With Florida officially on the market for a new head coach of the football program, it has not taken too long for the rumor mill to get moving. The Florida gig figures to see a number of familiar names attached to it during the rumor season, some more realistic options than others. This is also a time to never take anything for granted but also a time not to place too much faith in every little thing you read. With that in mind, Florida Athletics Director Scott Stricklin took to Twitter to confront one rumor head on.
Houston radio personality Marc Ryan shared an update on his Twitter feed claiming Florida has reached out to representatives for former Oklahoma head coach Bob Stoops, former Oregon, and NFL head coach Chip Kelly and current USF head coach Charlie Strong to speak about the open posiiton in Gainesville. According to Ryan, he says these are the top three options on the wish list for Florida.
On the surface, it would make sense for a school like Florida to contact these coaches. One is a former coach with a national championship to his name. The other was one of the top coaches in the Pac-12 before taking a stab at the NFL (and failing miserably, but so did former Florida coach Steve Spurrier). And the last one is a former Florida assistant who has redeemed his coaching pedigree a bit this season at USF, one of the top Group of Five contenders right in the state of Florida.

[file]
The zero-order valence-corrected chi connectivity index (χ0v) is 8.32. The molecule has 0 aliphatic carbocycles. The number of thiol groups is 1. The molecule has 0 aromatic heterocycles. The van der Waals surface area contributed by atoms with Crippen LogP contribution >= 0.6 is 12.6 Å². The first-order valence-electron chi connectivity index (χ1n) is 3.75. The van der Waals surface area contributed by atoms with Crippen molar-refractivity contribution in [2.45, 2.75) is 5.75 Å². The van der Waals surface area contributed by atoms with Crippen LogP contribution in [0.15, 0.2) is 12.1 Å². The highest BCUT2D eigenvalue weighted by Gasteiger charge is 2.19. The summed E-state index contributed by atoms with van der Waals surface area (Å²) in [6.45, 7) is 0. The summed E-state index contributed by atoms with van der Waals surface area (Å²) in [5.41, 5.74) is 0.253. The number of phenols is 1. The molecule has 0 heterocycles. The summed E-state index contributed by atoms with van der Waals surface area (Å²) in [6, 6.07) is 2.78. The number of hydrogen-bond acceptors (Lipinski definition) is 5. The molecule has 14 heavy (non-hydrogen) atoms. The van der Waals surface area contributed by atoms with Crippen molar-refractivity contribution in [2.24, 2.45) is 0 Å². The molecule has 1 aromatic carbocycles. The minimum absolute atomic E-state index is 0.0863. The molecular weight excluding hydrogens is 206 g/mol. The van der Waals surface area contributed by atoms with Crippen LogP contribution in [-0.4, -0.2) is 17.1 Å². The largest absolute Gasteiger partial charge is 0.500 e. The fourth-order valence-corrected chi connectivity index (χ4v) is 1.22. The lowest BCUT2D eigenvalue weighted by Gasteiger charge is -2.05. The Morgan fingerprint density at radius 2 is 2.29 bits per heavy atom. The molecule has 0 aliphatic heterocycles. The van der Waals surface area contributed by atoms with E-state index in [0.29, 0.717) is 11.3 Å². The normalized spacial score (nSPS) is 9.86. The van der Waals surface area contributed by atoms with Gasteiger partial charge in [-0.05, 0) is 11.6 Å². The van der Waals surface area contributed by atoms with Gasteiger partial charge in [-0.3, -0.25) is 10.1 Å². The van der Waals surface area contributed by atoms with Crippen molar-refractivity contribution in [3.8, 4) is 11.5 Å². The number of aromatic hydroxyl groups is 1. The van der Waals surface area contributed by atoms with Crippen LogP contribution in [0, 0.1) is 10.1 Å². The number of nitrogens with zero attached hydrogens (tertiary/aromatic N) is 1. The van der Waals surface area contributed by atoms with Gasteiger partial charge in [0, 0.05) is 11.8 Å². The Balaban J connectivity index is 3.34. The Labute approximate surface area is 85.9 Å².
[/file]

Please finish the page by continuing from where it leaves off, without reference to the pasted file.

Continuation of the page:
But just as this is the time of the year to spread coaching rumors on the internet, it is also denial season from ADs and other school officials. And Stricklin certainly had quite the denial ready to go once he saw this one making the rounds.